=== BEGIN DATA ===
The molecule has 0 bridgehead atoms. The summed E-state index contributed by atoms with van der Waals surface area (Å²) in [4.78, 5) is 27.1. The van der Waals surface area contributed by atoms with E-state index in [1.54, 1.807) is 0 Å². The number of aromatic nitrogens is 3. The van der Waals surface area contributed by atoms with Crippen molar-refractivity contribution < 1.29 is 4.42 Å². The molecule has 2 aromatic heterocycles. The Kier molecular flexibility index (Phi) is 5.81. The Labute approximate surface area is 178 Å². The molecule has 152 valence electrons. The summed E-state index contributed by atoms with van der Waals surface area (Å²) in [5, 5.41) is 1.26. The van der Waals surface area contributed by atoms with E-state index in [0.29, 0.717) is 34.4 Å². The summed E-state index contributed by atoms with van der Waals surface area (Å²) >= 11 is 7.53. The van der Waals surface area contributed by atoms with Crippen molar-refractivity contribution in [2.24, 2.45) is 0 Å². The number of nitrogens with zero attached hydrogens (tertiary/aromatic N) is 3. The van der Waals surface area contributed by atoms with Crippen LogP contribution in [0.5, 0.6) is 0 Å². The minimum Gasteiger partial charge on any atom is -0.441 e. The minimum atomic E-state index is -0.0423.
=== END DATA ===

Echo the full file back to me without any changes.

The molecule has 0 bridgehead atoms. The summed E-state index contributed by atoms with van der Waals surface area (Å²) in [4.78, 5) is 27.1. The van der Waals surface area contributed by atoms with E-state index in [1.54, 1.807) is 0 Å². The number of aromatic nitrogens is 3. The van der Waals surface area contributed by atoms with Crippen molar-refractivity contribution < 1.29 is 4.42 Å². The molecule has 2 aromatic heterocycles. The Kier molecular flexibility index (Phi) is 5.81. The Labute approximate surface area is 178 Å². The molecule has 152 valence electrons. The summed E-state index contributed by atoms with van der Waals surface area (Å²) in [5, 5.41) is 1.26. The van der Waals surface area contributed by atoms with E-state index in [0.29, 0.717) is 34.4 Å². The summed E-state index contributed by atoms with van der Waals surface area (Å²) >= 11 is 7.53. The van der Waals surface area contributed by atoms with Crippen molar-refractivity contribution in [2.24, 2.45) is 0 Å². The number of nitrogens with zero attached hydrogens (tertiary/aromatic N) is 3. The van der Waals surface area contributed by atoms with Crippen LogP contribution in [0.5, 0.6) is 0 Å². The minimum Gasteiger partial charge on any atom is -0.441 e. The minimum atomic E-state index is -0.0423.